Archive for the ‘Health Care’ Category

I had prepared myself for what I perceived to be the inevitable striking down of the Individual Mandate and most likely the whole Affordable Care Act along with it. I believed that it would be struck down for two reasons:

First, because it’s a conservative court deciding on a very political issue during an election year.

Second, because I did question whether an individual mandate is constitutional.

In truth, I’m not the biggest fan of the Affordable Care Act. Despite the conservative propaganda, it’s actually a huge compromise for liberals. Many of us believe that a single payer program is the only true solution, and while this law makes some very beneficial changes, it ultimately staves off the type of reform I believe would truly fix the problem.

The Affordable Care Act borrows many Republican ideas (it’s modeled after “Romneycare”) and excludes many key liberal ideas (such as the public option) in an attempt to win some bipartisan support. This strategy backfired; however, and Republicans reject it and characterize it as a government take-over. So what I’m trying to say is that I would have preferred that we actually did a government take-over, especially since we’re being blamed for one anyway.

Nevertheless, I’m happy it was upheld for two reasons:

First, because a conservative Justice ruled against his own party on a very politically charged bill. It’s given me some hope that at least one branch of government can make non-partisan decisions. Granted, it was a 5 to 4 vote, so it was mostly partisan. And I will concede that it would be difficult for me to be as gleeful about it had a democratically controlled court ruled against the law.

Second, I’m glad it was upheld because now I feel very comfortable with the constitutionality of the law. Justice Roberts characterizes the Individual Mandate as a tax, and it is within the government’s power to tax for not purchasing insurance.   He did clarify that a person cannot be jailed for not paying the tax, so it’s not really a mandate when you think about it. I guess the decision wasn’t so difficult when you look at it that way.

Republicans also have reason to be happy. For one, the court did strike down the Federal mandate to extend Medicaid benefits. It’s unfortunate for the poor people who would have benefited, but the provision was problematic for many States’ budgets. In Colorado, we were having to take money from education, which also benefits the poor, in order to meet this requirement.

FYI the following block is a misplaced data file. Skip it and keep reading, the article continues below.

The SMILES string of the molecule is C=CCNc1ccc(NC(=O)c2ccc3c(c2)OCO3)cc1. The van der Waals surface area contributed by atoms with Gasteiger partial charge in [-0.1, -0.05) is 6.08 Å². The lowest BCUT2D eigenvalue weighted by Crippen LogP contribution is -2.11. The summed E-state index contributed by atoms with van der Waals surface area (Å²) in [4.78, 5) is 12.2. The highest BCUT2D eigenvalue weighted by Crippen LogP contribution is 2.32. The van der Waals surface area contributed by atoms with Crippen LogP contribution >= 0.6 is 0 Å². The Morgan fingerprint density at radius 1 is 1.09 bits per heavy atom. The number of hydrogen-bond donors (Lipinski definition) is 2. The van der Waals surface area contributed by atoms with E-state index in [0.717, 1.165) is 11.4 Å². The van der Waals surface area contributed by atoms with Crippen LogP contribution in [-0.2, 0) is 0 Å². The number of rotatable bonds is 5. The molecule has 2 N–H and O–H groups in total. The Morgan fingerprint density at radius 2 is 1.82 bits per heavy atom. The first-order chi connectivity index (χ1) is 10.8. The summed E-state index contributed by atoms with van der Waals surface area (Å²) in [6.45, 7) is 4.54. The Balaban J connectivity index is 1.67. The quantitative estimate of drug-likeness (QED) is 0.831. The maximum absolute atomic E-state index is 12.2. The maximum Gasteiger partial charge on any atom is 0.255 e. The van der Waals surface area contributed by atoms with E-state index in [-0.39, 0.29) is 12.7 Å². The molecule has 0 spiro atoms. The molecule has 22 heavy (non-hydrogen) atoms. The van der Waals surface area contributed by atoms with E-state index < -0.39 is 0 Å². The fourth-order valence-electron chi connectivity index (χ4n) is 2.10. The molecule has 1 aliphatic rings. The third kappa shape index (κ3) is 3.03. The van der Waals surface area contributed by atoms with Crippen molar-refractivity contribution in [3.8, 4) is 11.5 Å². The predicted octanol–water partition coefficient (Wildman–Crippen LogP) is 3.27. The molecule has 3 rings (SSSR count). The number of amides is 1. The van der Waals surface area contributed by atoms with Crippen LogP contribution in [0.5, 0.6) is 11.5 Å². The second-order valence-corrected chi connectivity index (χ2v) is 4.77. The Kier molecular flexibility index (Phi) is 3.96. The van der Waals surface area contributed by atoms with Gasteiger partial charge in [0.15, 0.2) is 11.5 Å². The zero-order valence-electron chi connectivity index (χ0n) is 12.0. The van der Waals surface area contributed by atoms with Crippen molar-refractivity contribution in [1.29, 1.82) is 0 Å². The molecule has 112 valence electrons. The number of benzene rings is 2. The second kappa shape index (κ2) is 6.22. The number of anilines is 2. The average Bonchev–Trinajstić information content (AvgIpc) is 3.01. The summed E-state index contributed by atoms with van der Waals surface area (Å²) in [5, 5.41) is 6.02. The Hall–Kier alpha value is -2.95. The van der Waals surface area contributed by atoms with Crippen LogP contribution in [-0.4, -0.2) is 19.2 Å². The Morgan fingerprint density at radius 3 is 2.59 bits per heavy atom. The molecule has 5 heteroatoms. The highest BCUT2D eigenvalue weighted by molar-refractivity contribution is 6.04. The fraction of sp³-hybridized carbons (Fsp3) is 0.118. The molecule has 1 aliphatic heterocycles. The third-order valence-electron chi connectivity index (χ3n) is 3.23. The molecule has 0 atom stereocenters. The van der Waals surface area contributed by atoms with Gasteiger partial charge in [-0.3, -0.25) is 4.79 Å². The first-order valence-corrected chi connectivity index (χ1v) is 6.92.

Republicans should also be glad that the individual mandate was upheld because the Paul Ryan Medicare reform will require it.

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So yesterday I saw a flurry of activity on my Facebook news feed which I thought was unusual.  The usually heavily loved and supported Susan G. Komen for the Cure was being lambasted by many people after news spread that it was pulling grant funds from Planned Parenthood that had been targeted towards cancer screenings.  Many people were sad about the development, and saying, “shame, shame on you” Komen, intimating that this was grievously putting women’s health at risk.  And not only that they were putting women’s health at risk, but they were doing it on implied orders from the VRW (vast right wing) and religious right as a means to try and defund PP – them being the largest providers of abortions in the U.S.

I proceeded to post an inquiry on my wall about whether PP was the only entity that offered cancer screening – and that this backlash against Komen seemed to be more people angry at a pro-life agenda than anger at reduced cancer screenings.  A civil discussion (seriously) ensued from both sides.

But this whole episode served to highlight a couple things that I think can be learned about people’s feelings on these related matters.

  1. Many thoughts are illogical — One of the commenters was outraged at how this affects women’s health and that it was hypocritical of a women’s health organization to remove funding.  She then proceeded to imply that she would be removing her support from Komen —- thus removing funding for women’s health.  I don’t think it’s a stretch to say that Komen put women’s health, specifically breast cancer awareness, on the map.  According to trusted resources (wink wink, wiki!!), since its inception in 1982 Komen has raised and invested $2 billion towards research, education, and health services.  The amount of funding they pulled was $700,000, and PP’s revenue last year was over $1 billion.  So it seems illogical, and disingenuous to try and state that 1) Planned Parenthood is really going to suffer, and 2) that Komen has hurt women’s health.